Care to take a spin around the leek?
So we start off with the well-known start overlay with the typical tiles including weather, calendar, Computer, email, and Internet Explorer. The next image makes us feel immediately guilty for exactly a half of a second. The new interface extends all the way to the installer where you read the EULA and enter your personalization information. The windowing look and feel has changed with Windows 8 at least temporarily exaggerating the close button and minimizing the, well, minimize and full screen buttons. The ribbon UI is also seen exploding all across the interface including the file browser. Installations, at least of Windows software, are more integrated into the operating system. Lastly, the task manager is getting a facelift which may or may not be a bad thing.
What do you think of the leaked build? What would you do differently if you were Microsoft? (Registration not required to comment.)
Subject: Editorial, General Tech, Graphics Cards | June 27, 2011 - 04:44 PM | Scott Michaud
Tagged: dx11, crysis 2
Last Wednesday we reported on the announcement of the Crysis 2 DX11 patch and high resolution texture pack upcoming for the 27th of June. Looking at the calendar it appears as if your graphics card just ran out of time to rule the roost. Clocking in at 546 megabytes for the DirectX 11 update and 1695 megabytes for the high resolution texture pack the new updates are not small especially since that does not include the size of the 1.9 patch itself. The big question is whether these updates will push the limits of your computer, and if so, is it worth it?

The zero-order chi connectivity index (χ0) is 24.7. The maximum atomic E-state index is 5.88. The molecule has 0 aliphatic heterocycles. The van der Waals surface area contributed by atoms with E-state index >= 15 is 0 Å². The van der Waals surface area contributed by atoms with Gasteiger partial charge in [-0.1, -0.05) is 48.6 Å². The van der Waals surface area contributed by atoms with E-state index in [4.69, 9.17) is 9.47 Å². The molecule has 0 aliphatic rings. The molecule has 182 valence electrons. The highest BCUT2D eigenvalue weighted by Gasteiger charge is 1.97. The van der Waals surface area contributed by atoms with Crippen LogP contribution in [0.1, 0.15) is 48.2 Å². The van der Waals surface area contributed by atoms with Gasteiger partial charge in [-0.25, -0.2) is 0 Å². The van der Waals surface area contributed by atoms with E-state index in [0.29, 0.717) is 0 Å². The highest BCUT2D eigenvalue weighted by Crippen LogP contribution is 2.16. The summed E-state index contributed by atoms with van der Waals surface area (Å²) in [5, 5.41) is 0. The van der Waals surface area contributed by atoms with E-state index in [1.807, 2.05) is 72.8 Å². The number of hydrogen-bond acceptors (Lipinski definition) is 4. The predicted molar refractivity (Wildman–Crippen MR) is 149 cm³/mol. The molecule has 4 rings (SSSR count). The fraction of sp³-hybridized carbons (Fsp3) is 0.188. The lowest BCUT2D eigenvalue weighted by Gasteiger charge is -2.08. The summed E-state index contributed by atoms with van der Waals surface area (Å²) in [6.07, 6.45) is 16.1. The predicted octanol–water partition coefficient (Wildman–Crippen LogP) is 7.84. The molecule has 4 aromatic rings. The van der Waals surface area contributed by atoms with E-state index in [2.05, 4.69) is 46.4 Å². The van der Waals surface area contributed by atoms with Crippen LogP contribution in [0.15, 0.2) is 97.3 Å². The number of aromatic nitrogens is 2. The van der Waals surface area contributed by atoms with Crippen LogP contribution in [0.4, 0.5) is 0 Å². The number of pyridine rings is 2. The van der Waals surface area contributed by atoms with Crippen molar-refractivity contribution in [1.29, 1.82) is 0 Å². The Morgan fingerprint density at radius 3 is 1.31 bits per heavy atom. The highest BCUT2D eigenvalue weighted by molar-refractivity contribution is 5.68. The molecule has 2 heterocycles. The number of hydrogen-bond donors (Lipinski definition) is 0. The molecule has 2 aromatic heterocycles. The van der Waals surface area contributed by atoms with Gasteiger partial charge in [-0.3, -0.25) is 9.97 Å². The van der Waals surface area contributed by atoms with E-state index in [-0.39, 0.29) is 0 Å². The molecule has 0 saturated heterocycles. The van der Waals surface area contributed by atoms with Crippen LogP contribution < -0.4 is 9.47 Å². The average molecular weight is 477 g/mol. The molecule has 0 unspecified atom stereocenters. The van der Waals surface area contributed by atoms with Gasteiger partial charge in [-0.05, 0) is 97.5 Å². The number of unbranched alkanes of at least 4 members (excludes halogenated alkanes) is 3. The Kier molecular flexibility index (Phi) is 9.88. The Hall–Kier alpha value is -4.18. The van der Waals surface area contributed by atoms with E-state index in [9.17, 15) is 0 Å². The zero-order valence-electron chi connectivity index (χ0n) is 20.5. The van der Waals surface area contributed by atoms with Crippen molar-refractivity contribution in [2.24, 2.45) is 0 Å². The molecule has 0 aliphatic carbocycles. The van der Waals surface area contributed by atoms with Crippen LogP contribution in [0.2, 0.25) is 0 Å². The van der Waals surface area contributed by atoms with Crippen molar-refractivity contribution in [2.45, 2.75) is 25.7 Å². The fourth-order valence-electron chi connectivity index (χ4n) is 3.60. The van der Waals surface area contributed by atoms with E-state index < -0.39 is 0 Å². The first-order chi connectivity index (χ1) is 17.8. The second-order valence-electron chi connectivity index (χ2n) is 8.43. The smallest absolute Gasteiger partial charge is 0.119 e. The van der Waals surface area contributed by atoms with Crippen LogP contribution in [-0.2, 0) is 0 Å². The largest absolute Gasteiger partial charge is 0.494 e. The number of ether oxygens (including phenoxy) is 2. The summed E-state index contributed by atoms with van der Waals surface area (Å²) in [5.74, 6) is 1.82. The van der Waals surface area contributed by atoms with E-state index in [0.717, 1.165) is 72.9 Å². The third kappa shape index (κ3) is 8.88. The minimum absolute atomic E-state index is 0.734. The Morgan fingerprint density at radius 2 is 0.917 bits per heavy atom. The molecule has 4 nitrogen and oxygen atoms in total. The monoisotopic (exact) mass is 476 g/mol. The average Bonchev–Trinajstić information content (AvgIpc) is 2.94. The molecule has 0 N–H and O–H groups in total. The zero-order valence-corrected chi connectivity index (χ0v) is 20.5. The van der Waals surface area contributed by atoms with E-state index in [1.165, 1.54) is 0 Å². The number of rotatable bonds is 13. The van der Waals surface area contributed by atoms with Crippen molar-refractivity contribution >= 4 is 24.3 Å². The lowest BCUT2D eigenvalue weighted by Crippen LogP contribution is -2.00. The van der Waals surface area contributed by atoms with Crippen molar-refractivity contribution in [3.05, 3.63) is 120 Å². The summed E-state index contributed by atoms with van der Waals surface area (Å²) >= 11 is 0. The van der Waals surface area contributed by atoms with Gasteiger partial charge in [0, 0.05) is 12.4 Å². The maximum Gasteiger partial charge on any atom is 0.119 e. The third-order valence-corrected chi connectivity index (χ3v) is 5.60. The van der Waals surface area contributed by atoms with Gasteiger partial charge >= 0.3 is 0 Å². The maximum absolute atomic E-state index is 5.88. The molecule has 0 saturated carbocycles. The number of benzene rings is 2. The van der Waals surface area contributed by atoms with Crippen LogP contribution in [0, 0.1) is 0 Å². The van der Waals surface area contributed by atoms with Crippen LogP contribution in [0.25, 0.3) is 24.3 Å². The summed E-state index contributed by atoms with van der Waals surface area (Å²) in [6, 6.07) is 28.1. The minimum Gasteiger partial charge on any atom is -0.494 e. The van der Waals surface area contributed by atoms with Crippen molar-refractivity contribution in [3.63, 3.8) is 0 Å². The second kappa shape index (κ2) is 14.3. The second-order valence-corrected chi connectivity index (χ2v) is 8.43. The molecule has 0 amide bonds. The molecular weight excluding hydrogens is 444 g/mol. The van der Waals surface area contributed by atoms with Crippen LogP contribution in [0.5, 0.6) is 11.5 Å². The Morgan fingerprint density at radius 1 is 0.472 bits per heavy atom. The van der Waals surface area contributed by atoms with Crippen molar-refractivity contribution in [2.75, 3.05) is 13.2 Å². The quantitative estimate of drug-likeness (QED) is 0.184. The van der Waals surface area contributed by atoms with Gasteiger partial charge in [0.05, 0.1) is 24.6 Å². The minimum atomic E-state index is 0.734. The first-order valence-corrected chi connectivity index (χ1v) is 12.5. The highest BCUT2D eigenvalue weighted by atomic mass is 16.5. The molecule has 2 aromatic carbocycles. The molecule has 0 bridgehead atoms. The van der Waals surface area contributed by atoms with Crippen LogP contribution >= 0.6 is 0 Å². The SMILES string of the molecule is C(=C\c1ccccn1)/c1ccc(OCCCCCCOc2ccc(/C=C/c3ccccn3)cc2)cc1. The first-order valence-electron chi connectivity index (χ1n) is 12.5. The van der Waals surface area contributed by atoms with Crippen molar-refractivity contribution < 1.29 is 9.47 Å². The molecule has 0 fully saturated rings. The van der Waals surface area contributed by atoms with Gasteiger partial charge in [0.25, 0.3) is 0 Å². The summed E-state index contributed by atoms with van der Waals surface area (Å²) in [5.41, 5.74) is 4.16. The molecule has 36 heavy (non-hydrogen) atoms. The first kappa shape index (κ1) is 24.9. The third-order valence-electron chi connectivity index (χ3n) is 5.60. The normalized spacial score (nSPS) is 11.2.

Can you run me now? … Hello?
VR-Zone benchmarked the new updates on an Intel Core i7-965 system paired with an NVIDIA GeForce GTX 580. We believe they accidentally mislabeled their Extreme Quality benchmark with their Ultra Quality benchmark as the ultra is the more intensive of the two settings; also, ultra should have the biggest difference between DX9 and DX11 settings as DX11 effects are not enabled at the extreme settings. ((Update: 6/28/2011 - That's exactly what happened. VR-Zone fixed it; it is correct now.)) Under that assumption you are looking at approximately 40 FPS for a 1080p experience with that test system and all the eye-candy enabled. That is a drop of approximately 33% from its usual 60 FPS under extreme settings.